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Mac Plus and Zip Drives Revisited

Difficulties when using a SCSI Zip drive on the Mac Plus have acquired almost mythical status. The reality is that Zip drives can be tricky to use initially on a Plus. But once you get the configuration procedure right, they provide a cheap, reliable and effective hard disk alternative for any compact Mac with a SCSI interface. The trick is to use the right tools to format the Zip drive -- don't use the tools provided by Iomega unless you wish to explore the problems encountered by other vintage Mac enthusiasts. The same or similar technique can be used to create bootable Syquest, Jaz and other cartridges.

Myth Number 1: "If you use a Zip cartridge that has been prepared for use on a Plus in a later Mac, the media level driver will be updated. This will render the cartridge unreadable on a Plus." False: This problem only occurs if you use Iomega's formatting utilities.

Myth Number 2: "You can only use a Zip 100 drive with a Mac Plus." False: You can use Zip 100 and 250 SCSI drives with a Plus.

The How To below explains how to configure a Zip cartridge that can be used safely on any Mac. A suitably formatted cartridge can be used to boot a Mac Plus or used as a data/application drive. The procedure has been tested with both Zip 100 and 250 drives. The terms "cartridge" and "removable disk" are used interchangably in this article.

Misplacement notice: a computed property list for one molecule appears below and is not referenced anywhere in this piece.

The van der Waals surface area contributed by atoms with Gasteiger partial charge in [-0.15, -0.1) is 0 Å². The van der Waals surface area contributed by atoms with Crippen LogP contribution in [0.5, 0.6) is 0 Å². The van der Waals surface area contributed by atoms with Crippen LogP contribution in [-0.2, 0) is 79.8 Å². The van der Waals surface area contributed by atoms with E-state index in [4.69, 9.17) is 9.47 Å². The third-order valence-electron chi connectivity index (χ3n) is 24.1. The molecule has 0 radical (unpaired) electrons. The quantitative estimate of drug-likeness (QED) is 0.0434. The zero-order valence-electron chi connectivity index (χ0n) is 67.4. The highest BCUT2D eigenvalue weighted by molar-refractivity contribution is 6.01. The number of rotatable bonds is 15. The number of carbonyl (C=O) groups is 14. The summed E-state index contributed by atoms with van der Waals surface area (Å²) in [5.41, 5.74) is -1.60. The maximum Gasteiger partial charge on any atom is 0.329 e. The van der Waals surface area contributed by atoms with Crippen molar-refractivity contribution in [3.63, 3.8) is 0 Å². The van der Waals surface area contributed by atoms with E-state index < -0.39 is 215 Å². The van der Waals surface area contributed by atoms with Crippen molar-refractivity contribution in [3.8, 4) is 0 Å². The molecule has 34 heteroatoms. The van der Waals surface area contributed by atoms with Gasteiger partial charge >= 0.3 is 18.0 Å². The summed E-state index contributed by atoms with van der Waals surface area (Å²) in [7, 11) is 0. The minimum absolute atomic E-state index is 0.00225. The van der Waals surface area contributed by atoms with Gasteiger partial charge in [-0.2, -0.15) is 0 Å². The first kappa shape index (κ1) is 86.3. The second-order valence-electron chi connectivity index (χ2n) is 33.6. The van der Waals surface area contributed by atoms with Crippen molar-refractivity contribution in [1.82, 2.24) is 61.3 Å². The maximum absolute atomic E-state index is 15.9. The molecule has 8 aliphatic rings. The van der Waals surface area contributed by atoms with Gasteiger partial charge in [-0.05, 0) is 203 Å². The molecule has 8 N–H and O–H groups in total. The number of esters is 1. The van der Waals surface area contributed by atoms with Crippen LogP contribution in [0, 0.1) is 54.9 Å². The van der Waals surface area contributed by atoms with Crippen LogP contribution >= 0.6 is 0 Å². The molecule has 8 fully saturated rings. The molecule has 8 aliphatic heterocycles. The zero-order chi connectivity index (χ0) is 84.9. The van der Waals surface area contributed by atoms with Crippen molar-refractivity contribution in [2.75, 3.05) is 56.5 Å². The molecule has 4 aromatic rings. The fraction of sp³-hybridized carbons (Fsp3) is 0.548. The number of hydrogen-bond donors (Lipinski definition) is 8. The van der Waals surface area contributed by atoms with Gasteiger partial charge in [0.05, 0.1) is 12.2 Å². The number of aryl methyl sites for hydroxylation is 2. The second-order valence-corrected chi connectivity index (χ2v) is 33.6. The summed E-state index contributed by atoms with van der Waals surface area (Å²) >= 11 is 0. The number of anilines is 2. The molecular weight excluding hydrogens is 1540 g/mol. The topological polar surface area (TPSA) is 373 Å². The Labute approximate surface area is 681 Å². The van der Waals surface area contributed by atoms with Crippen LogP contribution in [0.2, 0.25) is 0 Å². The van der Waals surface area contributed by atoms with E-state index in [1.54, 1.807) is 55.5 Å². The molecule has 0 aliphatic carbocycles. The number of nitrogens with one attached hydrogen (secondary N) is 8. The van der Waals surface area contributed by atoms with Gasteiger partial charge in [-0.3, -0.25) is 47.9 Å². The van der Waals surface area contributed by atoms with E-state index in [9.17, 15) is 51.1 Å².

1. Mac Plus or earlier compact with a SCSI interface (128KB ROMs and 1MB RAM assumed). You will need a hard disk, external floppy disk or file server volume from which the disk formatter can be run. This is not a "bare metal" procedure; you need to be able to boot the Plus already from floppy disk or hard disk with System 6 or System 7.
  2. Zip drive and suitable SCSI cables, terminators etc
  3. Lido 7.56 disk formatting utility (Lido is free and commonly available)
  4. Iomega extensions and INITs: you don't need them and you shouldn't use them

Mac Plus Setup

For convenience during setup, a Mac Plus with a SCSI or HD20 hard disk is recommended. However, the format procedure will also work with a Plus that boots from a floppy drive.

If using a SCSI hard disk, set the SCSI ID for the existing hard disk to 6 and the Zip drive to 5. The Plus tries to boot from the drive with the highest SCSI number, so you will have problems immediately if you do not get it right. Make sure that the SCSI chain is correctly terminated. Remove any non-essential devices (eg scanners) from the SCSI chain.